Remembering Late South African Archbishop Tutu's Climate Activism

While world leaders have praised anti-apartheid and peace activist Archbishop Desmond Tutu for his life-long advocacy on social justice issues from inequality, racism and homophobia, his work in advocvating against climate change should also be noted.

The Nobel Peace Prize laureate became an environmental icon as the effects of global warming became more apparent, using his influence to hold governments and the fossil fuel industry to account while giving African youth climate activists a voice, writes Kim Harrisberg for Thomson Reuters Foundation.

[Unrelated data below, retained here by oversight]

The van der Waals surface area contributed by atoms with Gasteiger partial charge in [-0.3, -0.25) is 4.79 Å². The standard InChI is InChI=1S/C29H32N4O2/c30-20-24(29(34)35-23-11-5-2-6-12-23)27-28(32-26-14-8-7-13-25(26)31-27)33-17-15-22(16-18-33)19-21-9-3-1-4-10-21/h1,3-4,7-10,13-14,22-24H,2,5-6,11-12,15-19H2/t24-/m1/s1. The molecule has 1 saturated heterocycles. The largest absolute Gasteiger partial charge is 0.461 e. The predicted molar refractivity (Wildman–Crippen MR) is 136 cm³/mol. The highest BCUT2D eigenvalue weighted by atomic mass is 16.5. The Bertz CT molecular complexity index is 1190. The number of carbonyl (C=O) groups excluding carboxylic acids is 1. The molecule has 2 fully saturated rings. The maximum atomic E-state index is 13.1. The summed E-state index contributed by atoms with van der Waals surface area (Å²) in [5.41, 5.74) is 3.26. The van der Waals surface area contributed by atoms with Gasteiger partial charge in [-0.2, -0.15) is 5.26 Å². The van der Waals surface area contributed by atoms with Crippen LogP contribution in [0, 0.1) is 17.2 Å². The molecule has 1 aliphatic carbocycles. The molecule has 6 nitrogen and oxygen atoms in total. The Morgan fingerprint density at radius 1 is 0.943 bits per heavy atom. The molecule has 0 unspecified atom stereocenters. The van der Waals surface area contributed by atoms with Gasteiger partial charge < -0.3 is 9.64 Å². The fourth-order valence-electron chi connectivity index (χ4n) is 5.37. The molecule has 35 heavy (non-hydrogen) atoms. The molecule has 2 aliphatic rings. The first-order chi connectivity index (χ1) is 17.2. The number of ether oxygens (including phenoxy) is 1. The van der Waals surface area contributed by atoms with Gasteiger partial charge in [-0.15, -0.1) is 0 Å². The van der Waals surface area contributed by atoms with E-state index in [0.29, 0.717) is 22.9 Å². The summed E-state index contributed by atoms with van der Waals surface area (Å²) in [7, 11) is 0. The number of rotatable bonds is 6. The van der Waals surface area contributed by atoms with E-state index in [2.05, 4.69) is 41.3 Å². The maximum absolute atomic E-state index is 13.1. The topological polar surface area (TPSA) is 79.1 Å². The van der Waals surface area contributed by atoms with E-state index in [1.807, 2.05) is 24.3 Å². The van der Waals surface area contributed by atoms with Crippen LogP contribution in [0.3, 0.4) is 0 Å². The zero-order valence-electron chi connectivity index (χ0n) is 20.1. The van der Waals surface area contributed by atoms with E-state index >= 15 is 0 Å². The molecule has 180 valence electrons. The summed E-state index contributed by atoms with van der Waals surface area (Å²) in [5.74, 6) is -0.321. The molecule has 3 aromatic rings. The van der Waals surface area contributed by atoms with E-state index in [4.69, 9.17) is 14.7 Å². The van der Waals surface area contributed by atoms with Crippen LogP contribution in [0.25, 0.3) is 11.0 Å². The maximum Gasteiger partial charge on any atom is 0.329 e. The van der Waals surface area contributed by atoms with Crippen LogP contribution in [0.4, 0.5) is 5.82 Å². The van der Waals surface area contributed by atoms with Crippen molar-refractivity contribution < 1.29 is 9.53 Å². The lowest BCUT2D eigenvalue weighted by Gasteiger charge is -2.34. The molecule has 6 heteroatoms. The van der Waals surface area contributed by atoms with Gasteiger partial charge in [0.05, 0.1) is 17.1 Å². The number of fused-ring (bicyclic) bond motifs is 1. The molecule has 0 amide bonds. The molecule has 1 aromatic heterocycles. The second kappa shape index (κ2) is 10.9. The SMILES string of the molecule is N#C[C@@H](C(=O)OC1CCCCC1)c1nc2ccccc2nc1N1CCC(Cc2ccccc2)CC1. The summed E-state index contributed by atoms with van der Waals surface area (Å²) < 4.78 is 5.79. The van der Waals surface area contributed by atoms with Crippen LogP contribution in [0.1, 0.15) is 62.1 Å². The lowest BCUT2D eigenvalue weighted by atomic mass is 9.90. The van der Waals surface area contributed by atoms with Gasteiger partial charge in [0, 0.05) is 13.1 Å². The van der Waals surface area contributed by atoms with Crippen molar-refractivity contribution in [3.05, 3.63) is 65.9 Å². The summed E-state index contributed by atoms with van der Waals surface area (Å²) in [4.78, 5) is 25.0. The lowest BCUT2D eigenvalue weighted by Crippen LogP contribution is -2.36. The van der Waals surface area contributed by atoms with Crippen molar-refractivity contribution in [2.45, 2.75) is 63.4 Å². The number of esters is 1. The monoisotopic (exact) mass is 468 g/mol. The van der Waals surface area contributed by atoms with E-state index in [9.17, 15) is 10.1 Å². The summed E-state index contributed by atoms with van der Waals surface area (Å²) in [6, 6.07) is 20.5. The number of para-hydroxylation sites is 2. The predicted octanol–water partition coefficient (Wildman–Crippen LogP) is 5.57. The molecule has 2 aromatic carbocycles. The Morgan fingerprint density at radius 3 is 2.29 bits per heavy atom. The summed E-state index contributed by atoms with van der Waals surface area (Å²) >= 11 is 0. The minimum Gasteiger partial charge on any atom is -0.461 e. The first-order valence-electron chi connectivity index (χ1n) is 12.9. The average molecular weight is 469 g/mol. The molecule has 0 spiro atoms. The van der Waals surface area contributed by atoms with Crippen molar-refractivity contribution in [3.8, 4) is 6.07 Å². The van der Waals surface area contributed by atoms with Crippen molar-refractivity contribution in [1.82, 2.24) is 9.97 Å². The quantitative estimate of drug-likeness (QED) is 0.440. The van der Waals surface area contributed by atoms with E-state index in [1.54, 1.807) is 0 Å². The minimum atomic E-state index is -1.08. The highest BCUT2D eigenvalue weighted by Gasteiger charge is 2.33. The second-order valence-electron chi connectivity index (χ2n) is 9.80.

In 2015, Tutu used his profile to gather nearly 333,500 signatures for a petition calling on then U.S. President Barack Obama, former U.N. Secretary-General Ban Ki-moon and other leaders to set a target of 100% renewable energy by 2050.

Tutu's work also inspired University of Cape Town students to launch their own petition, asking the university to divest from fossil fuels and invest in sustainable energy. Since the petition handover in 2016 and further years of campaigning, this August the university's responsible investment panel recommended full divestment from fossil fuels by 2030.

Tutu was also a supporter of the Earth Hour movement, led by global green group WWF, which unites businesses, communities and individuals in turning off electric lights for one hour at the same time each year to save energy and raise awareness.


The late Archbishop Emeritus Desmond Tutu (file photo).

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